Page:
Posts Tagged ‘quick and easy’

Creamed Asparagus on Toast

May 27, 2016
Creamed Asparagus on Toast

Creamed Asparagus on Toast

June Freels farmed acres of asparagus at the edge of Butler County where Ohio bumps into Indiana. Just minutes into the rolling countryside west of Oxford, I turned into her long dirt drive and pulled up to the farmhouse. June bounded out the back door and headed for the barn where an old fridge held the day’s picking. “Just had creamed asparagus on toast for lunch,” she chirped as she doled out my ten-pound order. I handed her a twenty, patted the doggie admired the blooming lilac and drove back to town. . .

Creamed asparagus, or asparagus served in a light white sauce was once the most common way to serve the spring bounty. Back then no one roasted, grilled or shaved raw asparagus into salad. It was invariably well cooked and sauced, served on country tables where the green spears were often foraged in spring from fencerows, ditch banks and along train tracks. Restaurants opted for fancier Hollandaise sauce, but our old béchamel (first of the mother sauces) held forth for everyday fare. A little butter, a little flour plus warm milk whisked up in minutes makes a light gravy to bind tender, sweet asparagus. A sprinkle of fresh dill if it’s in the garden, a twist of pepper and a slice of crisp buttered toast make this a comforting vegetarian lunch. Add a welcome boiled egg to lift the humble dish.

The asparagus time of year is here again with abundant bundles on offer in all our Midwestern farmers’ markets. Here near Chicago we often see the purple variety which has become my first choice for flavor. I always opt for the thick stalks which grow from mature roots; they’re the sweetest and most tender. Every now and then it’s fun to fold some fresh asparagus into a white sauce, spoon it over a slice of crusty sour dough toast, and tip a fork into a taste memory worth bringing back.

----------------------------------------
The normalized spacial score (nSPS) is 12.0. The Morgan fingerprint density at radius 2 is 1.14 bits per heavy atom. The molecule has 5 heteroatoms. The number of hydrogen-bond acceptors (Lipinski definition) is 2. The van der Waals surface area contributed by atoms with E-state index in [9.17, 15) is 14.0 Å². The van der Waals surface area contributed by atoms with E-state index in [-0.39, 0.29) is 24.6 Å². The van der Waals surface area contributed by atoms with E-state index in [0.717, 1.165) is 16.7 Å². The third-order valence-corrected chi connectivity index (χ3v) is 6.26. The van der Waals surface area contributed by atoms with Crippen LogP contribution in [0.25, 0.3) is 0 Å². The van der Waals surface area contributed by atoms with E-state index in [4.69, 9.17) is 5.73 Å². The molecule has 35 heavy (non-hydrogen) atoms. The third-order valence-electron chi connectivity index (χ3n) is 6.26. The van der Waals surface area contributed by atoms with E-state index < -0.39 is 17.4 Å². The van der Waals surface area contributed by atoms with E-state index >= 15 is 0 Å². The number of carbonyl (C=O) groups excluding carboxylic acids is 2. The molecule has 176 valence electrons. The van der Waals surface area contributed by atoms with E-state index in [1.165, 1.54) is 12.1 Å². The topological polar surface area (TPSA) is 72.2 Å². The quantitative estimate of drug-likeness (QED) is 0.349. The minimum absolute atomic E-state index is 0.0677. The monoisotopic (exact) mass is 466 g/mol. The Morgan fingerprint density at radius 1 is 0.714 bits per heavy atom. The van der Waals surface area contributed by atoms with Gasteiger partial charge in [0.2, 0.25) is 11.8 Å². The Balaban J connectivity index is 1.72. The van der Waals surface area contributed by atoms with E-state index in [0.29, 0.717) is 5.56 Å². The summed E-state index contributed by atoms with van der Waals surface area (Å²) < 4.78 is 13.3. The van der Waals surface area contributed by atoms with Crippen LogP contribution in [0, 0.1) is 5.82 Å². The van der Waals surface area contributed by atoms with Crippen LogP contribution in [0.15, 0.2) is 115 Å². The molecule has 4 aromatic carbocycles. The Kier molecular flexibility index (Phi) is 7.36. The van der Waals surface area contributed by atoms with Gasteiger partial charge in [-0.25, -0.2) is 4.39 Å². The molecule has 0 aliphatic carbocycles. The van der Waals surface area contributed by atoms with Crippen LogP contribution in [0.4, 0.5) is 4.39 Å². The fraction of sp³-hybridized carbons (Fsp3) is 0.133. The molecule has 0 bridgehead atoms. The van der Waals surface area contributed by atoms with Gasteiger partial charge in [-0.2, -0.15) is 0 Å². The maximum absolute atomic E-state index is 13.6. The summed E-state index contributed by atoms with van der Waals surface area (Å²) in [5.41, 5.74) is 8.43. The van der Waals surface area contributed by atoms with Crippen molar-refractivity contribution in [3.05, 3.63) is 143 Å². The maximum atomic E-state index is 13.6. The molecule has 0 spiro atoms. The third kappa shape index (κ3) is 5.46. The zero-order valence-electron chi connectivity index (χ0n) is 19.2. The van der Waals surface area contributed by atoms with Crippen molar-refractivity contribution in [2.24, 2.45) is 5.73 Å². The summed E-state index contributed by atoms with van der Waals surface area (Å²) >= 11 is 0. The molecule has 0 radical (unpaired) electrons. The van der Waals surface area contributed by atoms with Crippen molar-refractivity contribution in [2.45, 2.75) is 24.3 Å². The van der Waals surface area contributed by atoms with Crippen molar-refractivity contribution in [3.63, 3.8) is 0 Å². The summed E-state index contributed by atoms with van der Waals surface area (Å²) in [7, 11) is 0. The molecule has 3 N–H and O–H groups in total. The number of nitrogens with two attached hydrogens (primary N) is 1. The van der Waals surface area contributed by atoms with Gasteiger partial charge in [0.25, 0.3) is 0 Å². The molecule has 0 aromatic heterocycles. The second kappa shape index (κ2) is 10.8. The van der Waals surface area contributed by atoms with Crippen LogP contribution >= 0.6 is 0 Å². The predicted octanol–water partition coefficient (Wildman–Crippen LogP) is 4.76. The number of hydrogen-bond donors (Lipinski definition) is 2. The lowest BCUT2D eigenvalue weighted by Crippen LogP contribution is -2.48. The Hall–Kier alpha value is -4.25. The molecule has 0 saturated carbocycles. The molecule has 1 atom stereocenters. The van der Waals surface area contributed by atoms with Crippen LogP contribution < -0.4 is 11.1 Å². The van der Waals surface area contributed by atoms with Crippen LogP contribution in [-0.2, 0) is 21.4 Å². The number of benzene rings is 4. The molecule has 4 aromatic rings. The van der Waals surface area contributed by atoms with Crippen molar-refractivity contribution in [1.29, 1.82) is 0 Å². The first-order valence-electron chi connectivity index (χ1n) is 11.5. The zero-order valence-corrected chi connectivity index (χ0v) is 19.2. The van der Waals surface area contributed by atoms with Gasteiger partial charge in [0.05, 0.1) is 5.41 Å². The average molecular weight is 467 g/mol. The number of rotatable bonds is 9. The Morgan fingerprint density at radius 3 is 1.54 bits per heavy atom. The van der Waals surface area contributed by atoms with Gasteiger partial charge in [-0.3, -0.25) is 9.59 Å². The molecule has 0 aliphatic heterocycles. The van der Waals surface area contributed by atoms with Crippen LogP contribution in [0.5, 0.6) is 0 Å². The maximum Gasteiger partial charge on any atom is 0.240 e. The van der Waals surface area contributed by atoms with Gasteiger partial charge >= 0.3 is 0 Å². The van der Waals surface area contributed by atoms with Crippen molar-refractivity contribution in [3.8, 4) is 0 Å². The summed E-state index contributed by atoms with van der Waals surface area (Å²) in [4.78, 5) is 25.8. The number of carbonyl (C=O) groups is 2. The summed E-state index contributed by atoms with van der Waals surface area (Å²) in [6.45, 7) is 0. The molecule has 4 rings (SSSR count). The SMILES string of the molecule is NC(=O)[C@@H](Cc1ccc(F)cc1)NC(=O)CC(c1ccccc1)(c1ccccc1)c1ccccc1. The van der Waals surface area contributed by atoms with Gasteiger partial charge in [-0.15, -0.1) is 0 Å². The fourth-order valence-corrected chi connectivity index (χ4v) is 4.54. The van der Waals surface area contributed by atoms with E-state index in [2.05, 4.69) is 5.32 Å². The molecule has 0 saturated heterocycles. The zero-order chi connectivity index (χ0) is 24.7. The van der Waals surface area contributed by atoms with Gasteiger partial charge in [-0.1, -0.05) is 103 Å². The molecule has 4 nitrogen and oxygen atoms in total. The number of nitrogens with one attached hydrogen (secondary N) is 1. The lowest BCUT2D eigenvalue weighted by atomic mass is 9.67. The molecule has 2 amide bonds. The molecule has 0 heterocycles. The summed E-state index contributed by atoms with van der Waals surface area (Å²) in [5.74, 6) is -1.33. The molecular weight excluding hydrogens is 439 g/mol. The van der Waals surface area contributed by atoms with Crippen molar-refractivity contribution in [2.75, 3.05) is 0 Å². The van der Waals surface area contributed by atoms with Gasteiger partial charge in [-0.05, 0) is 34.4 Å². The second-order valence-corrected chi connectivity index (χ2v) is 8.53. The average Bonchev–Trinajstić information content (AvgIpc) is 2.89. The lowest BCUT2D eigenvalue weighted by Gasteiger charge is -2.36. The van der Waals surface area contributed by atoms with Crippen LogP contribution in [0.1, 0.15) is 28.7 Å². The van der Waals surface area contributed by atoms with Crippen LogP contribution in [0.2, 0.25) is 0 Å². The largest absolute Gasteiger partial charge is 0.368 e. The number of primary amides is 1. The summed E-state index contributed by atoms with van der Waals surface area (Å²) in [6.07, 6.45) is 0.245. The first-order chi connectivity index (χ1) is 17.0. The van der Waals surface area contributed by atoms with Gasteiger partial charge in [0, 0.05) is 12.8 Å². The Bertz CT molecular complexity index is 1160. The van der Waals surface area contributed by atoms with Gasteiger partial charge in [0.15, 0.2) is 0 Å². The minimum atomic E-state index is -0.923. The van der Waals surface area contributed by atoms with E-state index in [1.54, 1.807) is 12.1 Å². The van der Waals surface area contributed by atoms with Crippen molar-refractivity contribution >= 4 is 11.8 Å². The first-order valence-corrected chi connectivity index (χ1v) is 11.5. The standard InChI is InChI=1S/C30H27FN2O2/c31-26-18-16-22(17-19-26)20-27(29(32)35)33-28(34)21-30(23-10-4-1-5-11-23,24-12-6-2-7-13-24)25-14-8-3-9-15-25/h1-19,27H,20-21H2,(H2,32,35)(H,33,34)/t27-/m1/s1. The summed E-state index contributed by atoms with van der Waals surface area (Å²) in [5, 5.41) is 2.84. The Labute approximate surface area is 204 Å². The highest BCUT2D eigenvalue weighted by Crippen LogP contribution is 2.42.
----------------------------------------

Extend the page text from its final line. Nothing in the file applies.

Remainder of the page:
Creamed Asparagus on Toast

2 tablespoons butter

3 tablespoons flour

1 ½ cups milk (warmed in microwave or saucepan)

salt, freshly grated nutmeg and freshly ground pepper

fresh dill or parsley, lemon juice (optional)

1 pound fresh asparagus

2 soft-center hard-boiled eggs

4 slices toast (peasant or sourdough bread if possible)

Melt butter in heavy saucepan. Whisk in flour and stir for a minute to cook the flour. Whisk in hot milk and simmer to form a smooth sauce. Season with salt, pepper and nutmeg. Taste to correct seasoning; add a few drops fresh lemon juice if desired. Set aside.

Bring a pot of water to a rolling boil. Trim any tough ends from the asparagus and diagonally cut into half-inch slices (you should have 4 cups). Salt the boiling water generously and blanch the asparagus for 3-4 minutes or until tender. Make sure to cook it a bit longer than the ‘crisp-tender’ stage. Reserve half a cup of the cooking water and drain the asparagus.

Warm the white sauce and thin it if necessary with some of the cooking water. Add the drained asparagus and heat it through. Fold in a tablespoon of chopped fresh dill or parsley.